Despite this, Messier 78 can easily be observed with a small telescope, being one of the brightest reflection nebulae in the sky. It lies about 1,350 light-years away in the direction of the constellation of Orion (The Hunter) and can be found northeast of the easternmost star of Orion’s belt.

This new image of Messier 78 from the MPG/ESO 2.2-metre telescope at the La Silla Observatory is based on data selected by Igor Chekalin in his winning entry to the ESO Hidden Treasures competition.

See the full-size image here.

Home to young stars

The pale blue tint seen in the nebula in this picture is an accurate representation of its dominant colour. Blue hues are commonly seen in reflection nebulae because of the way the starlight is scattered by the tiny dust particles that they contain—the shorter wavelength of blue light is scattered more efficiently than the longer wavelength red light.

This image contains many other striking features apart from the glowing nebula. A thick band of obscuring dust stretches across the image from the upper left to the lower right, blocking the light from background stars. In the bottom right corner, many curious pink structures are also visible, which are created by jets of material being ejected from stars that have recently formed and are still buried deep in dust clouds.

Two bright stars, HD 38563A and HD 38563B, are the main powerhouses behind Messier 78.

However, the nebula is home to many more stars, including a collection of about 45 low mass, young stars (less than 10 million years old) in which the cores are still too cool for hydrogen fusion to start, known as T Tauri stars.

Studying T Tauri stars is important for understanding the early stages of star formation and how planetary systems are formed.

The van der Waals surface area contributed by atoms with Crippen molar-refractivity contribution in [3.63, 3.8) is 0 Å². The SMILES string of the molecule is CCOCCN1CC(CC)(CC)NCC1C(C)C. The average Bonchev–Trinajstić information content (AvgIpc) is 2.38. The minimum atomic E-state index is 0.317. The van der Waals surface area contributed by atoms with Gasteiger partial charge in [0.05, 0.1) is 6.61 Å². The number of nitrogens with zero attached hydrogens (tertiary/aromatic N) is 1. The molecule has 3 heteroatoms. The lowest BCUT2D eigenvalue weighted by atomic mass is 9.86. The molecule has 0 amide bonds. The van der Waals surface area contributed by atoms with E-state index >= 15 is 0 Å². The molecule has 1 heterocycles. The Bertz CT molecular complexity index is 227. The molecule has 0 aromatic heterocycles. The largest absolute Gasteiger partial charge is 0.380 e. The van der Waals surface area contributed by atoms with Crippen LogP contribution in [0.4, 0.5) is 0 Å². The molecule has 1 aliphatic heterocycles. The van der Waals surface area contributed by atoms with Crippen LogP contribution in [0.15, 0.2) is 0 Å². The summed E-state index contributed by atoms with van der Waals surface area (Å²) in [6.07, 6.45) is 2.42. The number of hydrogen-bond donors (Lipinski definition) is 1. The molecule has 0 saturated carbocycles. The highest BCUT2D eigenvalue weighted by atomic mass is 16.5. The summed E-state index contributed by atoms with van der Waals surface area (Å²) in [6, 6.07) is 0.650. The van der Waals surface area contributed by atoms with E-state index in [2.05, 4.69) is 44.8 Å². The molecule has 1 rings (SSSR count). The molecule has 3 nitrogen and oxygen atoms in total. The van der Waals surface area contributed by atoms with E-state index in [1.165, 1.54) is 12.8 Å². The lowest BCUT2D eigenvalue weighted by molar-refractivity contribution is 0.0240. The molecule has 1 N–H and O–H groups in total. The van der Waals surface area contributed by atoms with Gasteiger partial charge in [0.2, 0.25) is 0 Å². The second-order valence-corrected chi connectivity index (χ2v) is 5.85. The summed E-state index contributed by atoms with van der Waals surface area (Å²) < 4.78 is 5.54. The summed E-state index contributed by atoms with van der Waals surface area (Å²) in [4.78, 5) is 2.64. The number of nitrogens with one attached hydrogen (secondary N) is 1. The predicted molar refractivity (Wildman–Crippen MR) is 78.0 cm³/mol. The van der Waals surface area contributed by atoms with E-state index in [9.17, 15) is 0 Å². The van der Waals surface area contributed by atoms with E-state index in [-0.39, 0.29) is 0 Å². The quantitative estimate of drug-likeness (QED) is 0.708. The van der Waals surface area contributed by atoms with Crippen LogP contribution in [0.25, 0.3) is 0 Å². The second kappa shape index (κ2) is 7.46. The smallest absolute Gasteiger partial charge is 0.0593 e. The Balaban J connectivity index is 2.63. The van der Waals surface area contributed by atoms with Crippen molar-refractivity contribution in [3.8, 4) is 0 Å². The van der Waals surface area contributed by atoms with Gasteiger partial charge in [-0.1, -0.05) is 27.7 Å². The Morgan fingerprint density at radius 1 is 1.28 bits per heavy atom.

Remarkably, this complex of nebulae has also changed significantly in the last ten years. In February 2004 the experienced amateur observer Jay McNeil took an image of this region with a small (75mm) telescope and was surprised to see a bright nebula—the prominent fan shaped feature near the bottom of this picture—where nothing was seen on most earlier images.

This part of the object is now known as McNeil’s Nebula and it appears to be a highly variable reflection nebula around a young star.

Screen wallpapers:

Messier 78 wallpaper 1068 x 768

Messier 78 wallpaper 1280 x 1024

Messier 78 wallpaper 1600 x 1200

Adapted from information issued by ESO. Image credit: ESO and Igor Chekalin.

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Star spangled nebula

Spitzer image of the North American Nebula

This new Spitzer Space Telescope infrared image of the North American Nebula reveals a multitude of young stars, ordinarily hidden in visible wavelength images by veils of dust.

  • Nebula shaped like the North American continent
  • Infrared view pierces the veil of dust, revealing stars
  • Thousands of young stars seen in Spitzer telescope image

STARS AT ALL STAGES of development, from dusty little tots to young adults, are on display in a new image from NASA’s Spitzer Space Telescope.

This cosmic community is called the North American Nebula. At visible light wavelength pictures, the region resembles the North American continent, with the most striking resemblance being the Gulf of Mexico.

But in Spitzer’s infrared view, the continent disappears. Instead, a swirling landscape of dust and young stars comes into view.

“One of the things that makes me so excited about this image is how different it is from the visible image, and how much more we can see in the infrared than in the visible,” said Luisa Rebull of NASA’s Spitzer Science Centre at the California Institute of Technology.